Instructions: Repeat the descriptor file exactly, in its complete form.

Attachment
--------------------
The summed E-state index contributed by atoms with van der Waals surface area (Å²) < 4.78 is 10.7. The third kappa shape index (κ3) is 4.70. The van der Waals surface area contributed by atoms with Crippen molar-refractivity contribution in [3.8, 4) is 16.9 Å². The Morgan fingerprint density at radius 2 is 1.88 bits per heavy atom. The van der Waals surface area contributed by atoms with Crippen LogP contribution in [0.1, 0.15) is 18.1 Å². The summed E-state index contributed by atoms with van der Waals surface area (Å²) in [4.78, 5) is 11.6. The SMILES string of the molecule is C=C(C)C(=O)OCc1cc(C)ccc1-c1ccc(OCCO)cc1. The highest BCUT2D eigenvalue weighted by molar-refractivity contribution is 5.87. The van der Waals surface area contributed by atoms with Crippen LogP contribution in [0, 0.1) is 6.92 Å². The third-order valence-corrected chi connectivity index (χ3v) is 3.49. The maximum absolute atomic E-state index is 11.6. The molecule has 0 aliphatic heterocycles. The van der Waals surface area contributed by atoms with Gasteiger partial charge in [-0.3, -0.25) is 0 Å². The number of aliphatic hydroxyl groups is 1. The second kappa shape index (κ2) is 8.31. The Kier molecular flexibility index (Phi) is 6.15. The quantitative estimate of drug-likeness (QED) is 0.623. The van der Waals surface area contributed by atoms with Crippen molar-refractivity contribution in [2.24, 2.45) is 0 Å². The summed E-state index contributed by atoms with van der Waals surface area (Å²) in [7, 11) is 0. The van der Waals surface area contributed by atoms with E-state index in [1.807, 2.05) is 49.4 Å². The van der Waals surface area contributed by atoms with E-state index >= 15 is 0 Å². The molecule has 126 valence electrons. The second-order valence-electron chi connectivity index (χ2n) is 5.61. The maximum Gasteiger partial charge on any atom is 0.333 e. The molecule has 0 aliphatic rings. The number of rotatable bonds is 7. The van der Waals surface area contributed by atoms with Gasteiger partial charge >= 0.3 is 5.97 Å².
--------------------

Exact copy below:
The summed E-state index contributed by atoms with van der Waals surface area (Å²) < 4.78 is 10.7. The third kappa shape index (κ3) is 4.70. The van der Waals surface area contributed by atoms with Crippen molar-refractivity contribution in [3.8, 4) is 16.9 Å². The Morgan fingerprint density at radius 2 is 1.88 bits per heavy atom. The van der Waals surface area contributed by atoms with Crippen LogP contribution in [0.1, 0.15) is 18.1 Å². The summed E-state index contributed by atoms with van der Waals surface area (Å²) in [4.78, 5) is 11.6. The SMILES string of the molecule is C=C(C)C(=O)OCc1cc(C)ccc1-c1ccc(OCCO)cc1. The highest BCUT2D eigenvalue weighted by molar-refractivity contribution is 5.87. The van der Waals surface area contributed by atoms with Crippen LogP contribution in [0, 0.1) is 6.92 Å². The third-order valence-corrected chi connectivity index (χ3v) is 3.49. The maximum absolute atomic E-state index is 11.6. The molecule has 0 aliphatic heterocycles. The van der Waals surface area contributed by atoms with Gasteiger partial charge in [-0.3, -0.25) is 0 Å². The number of aliphatic hydroxyl groups is 1. The second kappa shape index (κ2) is 8.31. The Kier molecular flexibility index (Phi) is 6.15. The quantitative estimate of drug-likeness (QED) is 0.623. The van der Waals surface area contributed by atoms with Crippen molar-refractivity contribution in [2.24, 2.45) is 0 Å². The summed E-state index contributed by atoms with van der Waals surface area (Å²) in [7, 11) is 0. The van der Waals surface area contributed by atoms with E-state index in [1.807, 2.05) is 49.4 Å². The van der Waals surface area contributed by atoms with E-state index >= 15 is 0 Å². The molecule has 126 valence electrons. The second-order valence-electron chi connectivity index (χ2n) is 5.61. The maximum Gasteiger partial charge on any atom is 0.333 e. The molecule has 0 aliphatic rings. The number of rotatable bonds is 7. The van der Waals surface area contributed by atoms with Gasteiger partial charge >= 0.3 is 5.97 Å².